The approved design, which reflects symbolic elements common to the custodial communities, represents the glory of God that enveloped the risen Christ. Twelve streams of gold, representing God’s glory revealed through the church, founded on the 12 Apostles, burst from the brilliant light of the lantern. And from each ray stream three branches of light, an illusion to the Trinity. The mother-of-pearl background, a reminder of the biblical description of the luminous cloud of the Divine Presence, brightens as it ascends, sparkling with gilded stars.

During the 2 January ceremony – which for only the second time in recent history, brought the Greek, Franciscan and Armenian communities together – the benefactors were presented with a hand-carved model of the Church of the Holy Sepulchre with a partial view of the dome’s interior.

Mr. Doty offered words of thanksgiving and appreciation, not only for the gifts, but for the opportunity to see this project completed together by the Greek, Franciscan and Armenian communities:

“I am deeply grateful to be able to participate in this great deed,” he said.

The spirit of goodwill continued as the three custodial communities recessed together to the patriarchal hall of the Greek Patriarchate. At a festive reception, Patriarch Diodoros prayed that this cooperative effort would be but the beginning of many joint efforts:

“The stage we have reached today is very significant for this holy place. It is also a significant sign of progress of the work that the three Christian religious communities have undertaken [here]….

“It is an expression of our brotherly coexistence in this place, which teaches forgiveness, reconciliation, love and unity. [This event proclaims] Christianity’s centuries-old presence in this Holy Land, which in three years will celebrate the holy jubilee of the birth in flesh of Christ, our Lord.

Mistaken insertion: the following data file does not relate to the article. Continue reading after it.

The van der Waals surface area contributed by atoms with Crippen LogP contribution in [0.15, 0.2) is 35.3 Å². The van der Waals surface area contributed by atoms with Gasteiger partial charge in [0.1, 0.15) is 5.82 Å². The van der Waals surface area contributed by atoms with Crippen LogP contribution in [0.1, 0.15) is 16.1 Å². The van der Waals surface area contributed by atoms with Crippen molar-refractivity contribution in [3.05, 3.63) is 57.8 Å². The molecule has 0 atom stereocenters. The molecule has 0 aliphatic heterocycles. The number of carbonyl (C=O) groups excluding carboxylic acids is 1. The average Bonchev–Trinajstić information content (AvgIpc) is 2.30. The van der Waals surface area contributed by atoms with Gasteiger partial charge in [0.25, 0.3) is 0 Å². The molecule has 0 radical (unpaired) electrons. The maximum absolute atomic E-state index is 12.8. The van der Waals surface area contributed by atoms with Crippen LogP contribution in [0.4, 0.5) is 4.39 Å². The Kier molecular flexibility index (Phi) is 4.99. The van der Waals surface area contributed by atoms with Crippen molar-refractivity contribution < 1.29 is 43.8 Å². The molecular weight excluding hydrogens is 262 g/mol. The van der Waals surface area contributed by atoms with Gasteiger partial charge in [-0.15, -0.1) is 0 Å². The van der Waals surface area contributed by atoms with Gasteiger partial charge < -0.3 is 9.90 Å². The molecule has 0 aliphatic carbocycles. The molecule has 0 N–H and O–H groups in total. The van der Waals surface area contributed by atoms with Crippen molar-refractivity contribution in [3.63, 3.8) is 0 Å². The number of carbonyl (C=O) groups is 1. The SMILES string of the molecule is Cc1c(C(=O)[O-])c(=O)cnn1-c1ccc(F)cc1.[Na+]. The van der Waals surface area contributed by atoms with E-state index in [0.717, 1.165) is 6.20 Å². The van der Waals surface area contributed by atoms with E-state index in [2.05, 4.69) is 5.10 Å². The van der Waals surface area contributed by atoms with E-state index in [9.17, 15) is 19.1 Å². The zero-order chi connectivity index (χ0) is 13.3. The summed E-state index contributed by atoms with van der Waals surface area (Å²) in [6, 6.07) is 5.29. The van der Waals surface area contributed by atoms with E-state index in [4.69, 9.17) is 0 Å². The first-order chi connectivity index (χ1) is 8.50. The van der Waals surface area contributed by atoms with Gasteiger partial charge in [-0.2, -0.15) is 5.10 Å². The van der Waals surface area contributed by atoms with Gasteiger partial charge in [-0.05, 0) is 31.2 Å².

“Therefore, we pray that this event may become the spark of our spiritual approach. That in deep consciousness of our responsible mission, we may enter the third millennium, led by the truth, which is Christ.”

A dinner hosted by the three custodians closed with the Lord’s Prayer, which was recited by all, each in his own language. To hear these words of praise, hope, forgiveness and love recited in Arabic, Armenian, English, French, Greek and Italian was almost as moving as the event itself.

One of the great joys of this event was to see the reaction of the people of Jerusalem to the restored dome. Most Jerusalemites, indeed the majority of all Christians who have been fortunate to go as pilgrims to the holy city, have never seen the dome and the lovely 11th-century arcades of the rotunda; for 68 years, the dome had been concealed from public view. With mouths open, heads tilted back, and audible signs of delight, all looked up to the heavens, to the brilliant light that represents the glory of the Lord.

Father Denis Madden, who spent a greater part of the last two years working on the dome, is Associate Secretary General of CNEWA and Vice President of PMP.